Back at transition, I dismount as fast as I dare, slug a quick drink and set course for the run. This should be my easiest stage, but it feels nothing like it – since running with strained legs and numbed buttocks is a skill I haven’t yet learned.
I slither over the floodplain and down to the river, past a fine stand of new trees which sprang up here mysteriously, a few years ago. The course loops around me, and from reading the runners’ numbers, at last I can understand the dynamics of this event. It’s clear that several dozen competitors have blown past me already, and with the sound of heavy breathing loud in my ear, there’ll certainly be more still to come.
But there’s really no point in chasing these fast, superfit athletes who have been here so many times before. So instead I concentrate on the kilometres ahead, trying to visualise my efforts pouring out into the ground like the rain falling around me, aiming to expend my last drop of energy as I finish the race.
One lap is complete now, and the second feels smoother and faster as I keep on draining my legs. But I can’t seem to kick any harder, until a few minutes from the line I spot a pair of struggling, old codgers. They look ripe from the taking – all spent, and about to be fossilised, here in the mud. Yet I pass them so slowly that my pace must be sub-glacial, too.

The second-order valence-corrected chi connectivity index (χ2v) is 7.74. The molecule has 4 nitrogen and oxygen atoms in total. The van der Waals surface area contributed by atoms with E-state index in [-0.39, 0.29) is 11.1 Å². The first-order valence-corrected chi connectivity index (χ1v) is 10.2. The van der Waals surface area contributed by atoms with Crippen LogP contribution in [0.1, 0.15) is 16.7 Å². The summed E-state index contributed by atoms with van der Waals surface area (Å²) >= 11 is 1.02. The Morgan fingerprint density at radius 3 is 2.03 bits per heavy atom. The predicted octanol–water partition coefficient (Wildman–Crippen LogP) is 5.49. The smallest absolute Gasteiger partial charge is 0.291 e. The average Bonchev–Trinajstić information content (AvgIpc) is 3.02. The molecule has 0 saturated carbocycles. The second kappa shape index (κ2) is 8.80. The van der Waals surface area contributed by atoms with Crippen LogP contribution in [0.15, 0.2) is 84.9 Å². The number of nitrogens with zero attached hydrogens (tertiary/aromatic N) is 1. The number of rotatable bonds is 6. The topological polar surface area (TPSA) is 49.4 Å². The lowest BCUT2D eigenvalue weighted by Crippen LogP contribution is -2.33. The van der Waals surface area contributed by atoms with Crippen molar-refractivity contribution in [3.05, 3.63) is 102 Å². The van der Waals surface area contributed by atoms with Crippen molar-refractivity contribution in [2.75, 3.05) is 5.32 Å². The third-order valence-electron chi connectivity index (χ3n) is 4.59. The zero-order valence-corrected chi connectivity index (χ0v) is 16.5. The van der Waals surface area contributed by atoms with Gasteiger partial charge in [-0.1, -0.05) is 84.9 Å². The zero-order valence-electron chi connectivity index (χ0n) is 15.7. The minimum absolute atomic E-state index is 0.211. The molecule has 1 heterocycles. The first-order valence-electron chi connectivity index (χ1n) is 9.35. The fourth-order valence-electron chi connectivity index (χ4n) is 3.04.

The last turn to the finish, so I conjure a swift lope over the scrub and try to look much quicker than I am. There’s still something left, unpoured within my legs, I realise – some energy remaining that I just couldn’t transform into speed.
My time today (1:32 ish) seems more trivial than ever. My performance ? As unpolished as my equipment, and probably much worse. But it doesn’t matter. Because my enjoyment and impressions of this fantastically organised event are enormous. It’s a triathlon – my first.
And I haven’t stopped grinning, all week.
23. The uncertain glory of an April day: Shakespeare Marathon 2003
35. Stratford saplings and The Seeds of Doom
81. Helicopter Half Marathon – offshore survival
3. Running in Shakespeare Country
21. Seventy hours from Stratford